Turns out the anthrax bacilli are too busy playing to synthesize the toxins. Now they just have to figure out how to get tiny little nanoscale castles and dinosaurs and shit out of the body.

Block Germs (1)

digitaldc (879047) | more than 8 years ago | (#15191908)

'Lego' Approach Thwarts Anthrax Toxin

Now if they can only thwart the germs all over the Legos themselves, this would be an advance in disease resistance.

Cellular peptide cake (2, Funny)

Anonymous Coward | more than 8 years ago | (#15191918)

With mint frosting?

Re:Cellular peptide cake (1)

dfn5 (524972) | more than 8 years ago | (#15192117)

Kill zem. You must kill zem all...

Re:Cellular peptide cake (1)

joranbelar (567325) | more than 8 years ago | (#15192434)

For those not in the know:

Cellular Peptide Cake [ytmnd.com]

Re:Cellular peptide cake (1)

chivo243 (808298) | more than 8 years ago | (#15192535)

it was mint frosting, but now it's chocolate, and Troi loves it!

Scratch one for the good guys, then (0, Offtopic)

unity100 (970058) | more than 8 years ago | (#15191921)

Well another yet-to-come anti-terror success, way better than any legislation u.s./british governments passed.

Re:Scratch one for the good guys, then (1)

Sqwubbsy (723014) | more than 8 years ago | (#15192594)

Well another yet-to-come anti-terror success, way better than any legislation u.s./british governments passed.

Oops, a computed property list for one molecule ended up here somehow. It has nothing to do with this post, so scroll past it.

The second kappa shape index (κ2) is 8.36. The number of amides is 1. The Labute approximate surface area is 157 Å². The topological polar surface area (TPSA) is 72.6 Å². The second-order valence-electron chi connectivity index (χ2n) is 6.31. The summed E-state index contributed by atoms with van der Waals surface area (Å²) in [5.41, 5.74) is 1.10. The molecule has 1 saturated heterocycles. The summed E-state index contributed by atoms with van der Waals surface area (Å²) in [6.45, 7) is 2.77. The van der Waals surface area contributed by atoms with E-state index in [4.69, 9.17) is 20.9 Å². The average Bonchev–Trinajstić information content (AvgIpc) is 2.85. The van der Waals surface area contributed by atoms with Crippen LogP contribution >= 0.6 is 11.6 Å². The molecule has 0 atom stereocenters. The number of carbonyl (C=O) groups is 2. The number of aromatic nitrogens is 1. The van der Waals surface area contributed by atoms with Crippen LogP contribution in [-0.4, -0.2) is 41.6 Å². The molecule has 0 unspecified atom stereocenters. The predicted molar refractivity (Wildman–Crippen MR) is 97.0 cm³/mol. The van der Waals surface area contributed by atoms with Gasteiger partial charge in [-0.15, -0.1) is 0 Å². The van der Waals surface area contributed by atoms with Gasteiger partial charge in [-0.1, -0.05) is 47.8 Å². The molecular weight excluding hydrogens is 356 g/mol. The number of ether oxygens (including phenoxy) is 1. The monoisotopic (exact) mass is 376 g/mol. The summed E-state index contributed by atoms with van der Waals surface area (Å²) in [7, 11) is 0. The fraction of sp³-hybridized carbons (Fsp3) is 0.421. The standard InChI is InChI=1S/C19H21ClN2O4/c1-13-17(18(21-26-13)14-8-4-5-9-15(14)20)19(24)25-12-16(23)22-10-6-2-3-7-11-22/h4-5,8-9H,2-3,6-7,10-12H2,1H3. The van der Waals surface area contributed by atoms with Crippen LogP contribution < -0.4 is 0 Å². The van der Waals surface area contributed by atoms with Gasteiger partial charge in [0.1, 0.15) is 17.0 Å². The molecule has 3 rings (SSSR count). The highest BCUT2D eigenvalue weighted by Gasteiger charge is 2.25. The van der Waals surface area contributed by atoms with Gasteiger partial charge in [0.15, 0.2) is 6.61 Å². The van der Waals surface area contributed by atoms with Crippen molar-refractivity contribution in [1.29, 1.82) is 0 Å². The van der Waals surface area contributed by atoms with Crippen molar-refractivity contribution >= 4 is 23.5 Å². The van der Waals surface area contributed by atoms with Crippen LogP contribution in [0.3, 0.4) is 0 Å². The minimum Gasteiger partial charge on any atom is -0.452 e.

Like the legislation that funded this research?

This will go far. (1, Offtopic)

Soko (17987) | more than 8 years ago | (#15191927)

NewScientist is reporting that scientists have discovered complex nanoscale structures that have successfully protected rats from anthrax.

So, with this protecting them, we can't use anthrax on these rats [arstechnica.com] now? Pity.

We all know that anything that helps protect a politician is funded fully, quickly...

Soko

Old Legos Maybe (1)

techpawn (969834) | more than 8 years ago | (#15191943)

The 'New Legos' style give you special made blocks and directions to build it exactly like it is on outside of the box.

Great! (0)

Anonymous Coward | more than 8 years ago | (#15191977)

Just what we need, disease resistant rats.

Surprise, surprise... (4, Interesting)

Spy der Mann (805235) | more than 8 years ago | (#15191991)

stuck onto one large molecule, which bind to toxins and prevent them from causing damage.

That's called an antibody [wikipedia.org] .

spy duh man, strikes again. (3, Insightful)

twitter (104583) | more than 8 years ago | (#15192210)

That's called an antibody.

It's nice to be able to make them to order for formerly untreatable disseases.

Re:Surprise, surprise... (1)

Otter (3800) | more than 8 years ago | (#15192323)

That's called an antibody.

Antibodies bind to targets, as do all sorts of other biochemical molecules. (As others have pointed out.) This isn't an antibody.

Re:Surprise, surprise... (1)

m0nstr42 (914269) | more than 8 years ago | (#15193154)

That's called an antibody.

Yes, a custom-made antibody - not a drug that takes years to develop (basically by chance). That's the point.

Re:Surprise, surprise... (1)

abhinavnath (157483) | more than 8 years ago | (#15193783)

Not quite: it's more interesting than that. The Nature Biotechnology paper referenced in TFA goes into more detail.